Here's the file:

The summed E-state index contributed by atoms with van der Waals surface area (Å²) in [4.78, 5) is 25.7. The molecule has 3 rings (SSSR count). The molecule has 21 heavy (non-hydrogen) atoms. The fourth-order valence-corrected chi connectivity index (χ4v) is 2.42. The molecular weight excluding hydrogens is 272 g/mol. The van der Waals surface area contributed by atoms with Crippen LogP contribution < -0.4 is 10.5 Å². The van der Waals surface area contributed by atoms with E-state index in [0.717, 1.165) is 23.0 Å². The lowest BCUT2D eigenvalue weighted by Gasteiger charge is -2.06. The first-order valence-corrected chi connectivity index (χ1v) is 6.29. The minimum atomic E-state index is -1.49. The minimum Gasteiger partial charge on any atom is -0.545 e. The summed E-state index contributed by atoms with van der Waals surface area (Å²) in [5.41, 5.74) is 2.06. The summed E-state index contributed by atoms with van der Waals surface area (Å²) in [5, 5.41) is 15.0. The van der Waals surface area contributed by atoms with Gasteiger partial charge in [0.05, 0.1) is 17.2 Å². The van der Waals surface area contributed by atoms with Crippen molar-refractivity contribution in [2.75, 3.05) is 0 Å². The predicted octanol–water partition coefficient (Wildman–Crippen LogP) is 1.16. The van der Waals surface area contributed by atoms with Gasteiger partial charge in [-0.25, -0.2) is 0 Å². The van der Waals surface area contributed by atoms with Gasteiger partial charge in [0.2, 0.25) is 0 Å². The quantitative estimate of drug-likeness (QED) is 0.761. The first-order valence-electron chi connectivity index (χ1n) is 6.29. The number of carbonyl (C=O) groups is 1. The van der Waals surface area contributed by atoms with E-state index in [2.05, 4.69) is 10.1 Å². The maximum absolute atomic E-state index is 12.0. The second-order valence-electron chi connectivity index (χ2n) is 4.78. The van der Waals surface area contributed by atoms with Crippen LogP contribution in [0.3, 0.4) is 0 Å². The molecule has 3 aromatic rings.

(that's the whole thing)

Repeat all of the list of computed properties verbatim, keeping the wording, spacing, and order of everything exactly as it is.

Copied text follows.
The summed E-state index contributed by atoms with van der Waals surface area (Å²) in [4.78, 5) is 25.7. The molecule has 3 rings (SSSR count). The molecule has 21 heavy (non-hydrogen) atoms. The fourth-order valence-corrected chi connectivity index (χ4v) is 2.42. The molecular weight excluding hydrogens is 272 g/mol. The van der Waals surface area contributed by atoms with Crippen LogP contribution < -0.4 is 10.5 Å². The van der Waals surface area contributed by atoms with E-state index in [0.717, 1.165) is 23.0 Å². The lowest BCUT2D eigenvalue weighted by Gasteiger charge is -2.06. The first-order valence-corrected chi connectivity index (χ1v) is 6.29. The minimum atomic E-state index is -1.49. The minimum Gasteiger partial charge on any atom is -0.545 e. The summed E-state index contributed by atoms with van der Waals surface area (Å²) in [5.41, 5.74) is 2.06. The summed E-state index contributed by atoms with van der Waals surface area (Å²) in [5, 5.41) is 15.0. The van der Waals surface area contributed by atoms with Gasteiger partial charge in [0.05, 0.1) is 17.2 Å². The van der Waals surface area contributed by atoms with Crippen molar-refractivity contribution in [2.75, 3.05) is 0 Å². The predicted octanol–water partition coefficient (Wildman–Crippen LogP) is 1.16. The van der Waals surface area contributed by atoms with Gasteiger partial charge in [-0.25, -0.2) is 0 Å². The van der Waals surface area contributed by atoms with Gasteiger partial charge in [0.2, 0.25) is 0 Å². The quantitative estimate of drug-likeness (QED) is 0.761. The first-order valence-electron chi connectivity index (χ1n) is 6.29. The number of carbonyl (C=O) groups is 1. The van der Waals surface area contributed by atoms with E-state index in [2.05, 4.69) is 10.1 Å². The maximum absolute atomic E-state index is 12.0. The second-order valence-electron chi connectivity index (χ2n) is 4.78. The van der Waals surface area contributed by atoms with Crippen LogP contribution in [0.3, 0.4) is 0 Å². The molecule has 3 aromatic rings.